Market Recap: March 2023
Markets grappled with countervailing forces in the first quarter, but ultimately the bulls won the day with prices broadly up in the first three months of the year. On the positive side, strong economic data provided renewed hope for a “soft landing.” On the negative side, the bears roared to a crisis of confidence in banking and falling corporate earnings. The Federal Reserve landed in the middle, sticking to its rhetoric of fighting inflation but doing so with modest rate increases.
The Fed continued its effort to combat inflation, raising the Fed Funds Rate by 0.25% in both February and March. Following strong economic data earlier in the quarter, the Fed held fast to rhetoric that it would fight higher prices at the potential expense of economic growth. While the market largely priced in the hikes in the first quarter, expectations are uncertain regarding forthcoming policy action for the remainder of the year.
The swift demise of Silicon Valley Bank and a small number of other U.S. banks created a crisis of confidence for the banking system at large. The reaction of the markets, perhaps having stirred up memories of the 2008/2009 global financial crisis, prompted government agencies to act quickly, supporting depositors and creating lending facilities for banks to access. By quarter end most contagion fears had subdued.
A Rebound in Fixed Income?
After suffering the worst year on record in 2022, fixed income markets rebounded in the first quarter, with the Bloomberg Aggregate Bond Index returning 3.0%.1 Amid incredible interest rate volatility and tightening central bank policy, interest rates ultimately ended the quarter lower than where they began as inflation readings continued to trend lower and market expectations for a Fed pause, and even cuts, later in the year grew.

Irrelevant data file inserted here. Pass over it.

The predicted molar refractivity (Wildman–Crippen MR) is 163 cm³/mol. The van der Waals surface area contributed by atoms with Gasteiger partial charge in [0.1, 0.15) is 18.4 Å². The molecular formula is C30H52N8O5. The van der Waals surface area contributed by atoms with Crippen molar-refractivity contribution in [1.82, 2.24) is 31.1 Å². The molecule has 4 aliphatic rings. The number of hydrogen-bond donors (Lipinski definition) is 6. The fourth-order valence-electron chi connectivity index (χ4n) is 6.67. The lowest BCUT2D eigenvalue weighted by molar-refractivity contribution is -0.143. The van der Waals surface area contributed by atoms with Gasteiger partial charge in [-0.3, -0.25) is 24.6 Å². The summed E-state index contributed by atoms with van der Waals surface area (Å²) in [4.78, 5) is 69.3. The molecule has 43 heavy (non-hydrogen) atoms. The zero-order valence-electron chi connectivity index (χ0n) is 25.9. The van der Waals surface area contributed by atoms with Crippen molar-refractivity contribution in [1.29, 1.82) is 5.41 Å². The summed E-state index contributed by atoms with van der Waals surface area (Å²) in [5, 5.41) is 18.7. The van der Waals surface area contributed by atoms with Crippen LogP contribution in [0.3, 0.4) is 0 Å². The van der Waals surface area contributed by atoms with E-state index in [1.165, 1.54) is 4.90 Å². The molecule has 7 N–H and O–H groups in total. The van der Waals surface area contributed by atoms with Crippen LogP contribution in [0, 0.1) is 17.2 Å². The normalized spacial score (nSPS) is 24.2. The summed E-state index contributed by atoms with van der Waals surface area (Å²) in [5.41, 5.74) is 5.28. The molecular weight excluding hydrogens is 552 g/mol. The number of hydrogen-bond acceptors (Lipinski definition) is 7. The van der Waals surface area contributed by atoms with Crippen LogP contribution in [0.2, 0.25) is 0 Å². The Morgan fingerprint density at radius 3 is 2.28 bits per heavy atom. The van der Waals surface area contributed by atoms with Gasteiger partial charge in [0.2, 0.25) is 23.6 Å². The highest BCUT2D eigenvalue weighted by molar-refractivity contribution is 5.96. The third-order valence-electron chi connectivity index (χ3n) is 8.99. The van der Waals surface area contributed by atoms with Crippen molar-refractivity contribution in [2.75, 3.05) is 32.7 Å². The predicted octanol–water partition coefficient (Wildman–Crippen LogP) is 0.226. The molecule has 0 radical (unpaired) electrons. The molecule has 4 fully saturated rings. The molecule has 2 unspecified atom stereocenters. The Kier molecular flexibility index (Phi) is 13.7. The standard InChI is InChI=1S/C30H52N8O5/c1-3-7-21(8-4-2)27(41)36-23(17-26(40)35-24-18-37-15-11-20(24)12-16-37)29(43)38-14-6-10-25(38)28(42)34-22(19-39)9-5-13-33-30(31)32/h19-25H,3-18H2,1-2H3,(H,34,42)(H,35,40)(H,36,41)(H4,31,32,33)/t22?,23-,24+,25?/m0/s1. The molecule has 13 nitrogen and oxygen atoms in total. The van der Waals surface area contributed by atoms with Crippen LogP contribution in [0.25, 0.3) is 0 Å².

A Stronger Rebound for Equities
U.S. markets saw a strong rebound in the quarter, with the S&P 500 Index returning 7.5%1. A sharp reversal favored large cap growth names, especially in the information technology sector. A shift away from financials, declining interest rates, and a preference for highly profitable companies in the face of recessionary fears fueled the surge. The financial sector accounts for a larger portion of the small cap space and the disruption in the banking sector disproportionately impacted small cap companies compared to large cap companies.
International developed equities were the standout in the quarter, as the MSCI EAFE Index returned 8.5%.1 A warmer winter in Europe and subsequent lower demand for fuel helped relieve concerns many had of Russia’s leverage over Europe as the primary commodity supplier. A weaker U.S. dollar further aided non-U.S. investments.
Emerging markets rose 4% in the first quarter1. Country performance was mixed. China benefitted from the continued strength coming out of Covid-19 lockdowns. Mexico continues to benefit from reorienting supply chains, or “near shoring,” following issues experienced during Covid. The Mexican stock market was up 20%2 for the quarter. India was a notable detractor, falling over 6% in the quarter1.
Commodities were one of the few areas of the market that saw negative returns in the quarter, falling 5.4%1. The energy market was the notable detractor for the asset class as natural gas prices tumbled on the back of a warmer than expected winter and concerns eased over Russia’s control of supply in the region.
Real estate markets saw positive gains at the surface (+2.7%1) but under the hood it was not all rosy. Areas of the market with strong cash flow, such as self-storage, industrials and data centers, drove the positive results. However, the office market continued to struggle (-15.9%1) as investors grappled with the impact that hybrid/work-from-home policies will have on the sector. Additionally, the banking sector turmoil spilled into the REIT market as regional banks have large exposures to the commercial real estate market.
It is likely the market stressors that popped up in March will fade into the background. We remain steadfast in our view that taking a diversified and disciplined approach to investing helps you achieve long-term investment objectives. Please feel free to reach out with any questions – we are here to help and serve you.
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